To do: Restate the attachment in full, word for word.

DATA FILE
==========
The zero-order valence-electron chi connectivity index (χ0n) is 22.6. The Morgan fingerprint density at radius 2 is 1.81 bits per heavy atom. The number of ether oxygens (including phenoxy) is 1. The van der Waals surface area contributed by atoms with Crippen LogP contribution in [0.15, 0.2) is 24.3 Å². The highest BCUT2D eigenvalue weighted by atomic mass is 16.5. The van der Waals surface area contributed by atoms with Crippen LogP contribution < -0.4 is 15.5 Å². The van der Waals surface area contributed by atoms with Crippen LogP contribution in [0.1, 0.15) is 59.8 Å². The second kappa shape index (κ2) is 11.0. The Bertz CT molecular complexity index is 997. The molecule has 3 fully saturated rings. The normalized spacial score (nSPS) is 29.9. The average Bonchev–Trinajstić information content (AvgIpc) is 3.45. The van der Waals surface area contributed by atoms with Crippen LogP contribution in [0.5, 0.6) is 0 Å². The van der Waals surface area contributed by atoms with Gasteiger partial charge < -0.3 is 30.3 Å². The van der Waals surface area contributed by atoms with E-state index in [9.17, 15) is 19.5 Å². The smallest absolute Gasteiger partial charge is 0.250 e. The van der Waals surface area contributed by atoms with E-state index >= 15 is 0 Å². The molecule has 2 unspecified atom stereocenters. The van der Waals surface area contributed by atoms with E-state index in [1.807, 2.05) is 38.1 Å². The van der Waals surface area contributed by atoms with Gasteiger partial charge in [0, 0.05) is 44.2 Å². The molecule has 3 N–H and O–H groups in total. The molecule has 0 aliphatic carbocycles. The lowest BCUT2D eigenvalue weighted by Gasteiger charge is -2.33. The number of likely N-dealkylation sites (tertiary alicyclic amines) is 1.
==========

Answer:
The zero-order valence-electron chi connectivity index (χ0n) is 22.6. The Morgan fingerprint density at radius 2 is 1.81 bits per heavy atom. The number of ether oxygens (including phenoxy) is 1. The van der Waals surface area contributed by atoms with Crippen LogP contribution in [0.15, 0.2) is 24.3 Å². The highest BCUT2D eigenvalue weighted by atomic mass is 16.5. The van der Waals surface area contributed by atoms with Crippen LogP contribution < -0.4 is 15.5 Å². The van der Waals surface area contributed by atoms with Crippen LogP contribution in [0.1, 0.15) is 59.8 Å². The second kappa shape index (κ2) is 11.0. The Bertz CT molecular complexity index is 997. The molecule has 3 fully saturated rings. The normalized spacial score (nSPS) is 29.9. The average Bonchev–Trinajstić information content (AvgIpc) is 3.45. The van der Waals surface area contributed by atoms with Crippen LogP contribution in [0.5, 0.6) is 0 Å². The van der Waals surface area contributed by atoms with Gasteiger partial charge < -0.3 is 30.3 Å². The van der Waals surface area contributed by atoms with E-state index in [9.17, 15) is 19.5 Å². The smallest absolute Gasteiger partial charge is 0.250 e. The van der Waals surface area contributed by atoms with E-state index >= 15 is 0 Å². The molecule has 2 unspecified atom stereocenters. The van der Waals surface area contributed by atoms with E-state index in [1.807, 2.05) is 38.1 Å². The van der Waals surface area contributed by atoms with Gasteiger partial charge in [0, 0.05) is 44.2 Å². The molecule has 3 N–H and O–H groups in total. The molecule has 0 aliphatic carbocycles. The lowest BCUT2D eigenvalue weighted by Gasteiger charge is -2.33. The number of likely N-dealkylation sites (tertiary alicyclic amines) is 1.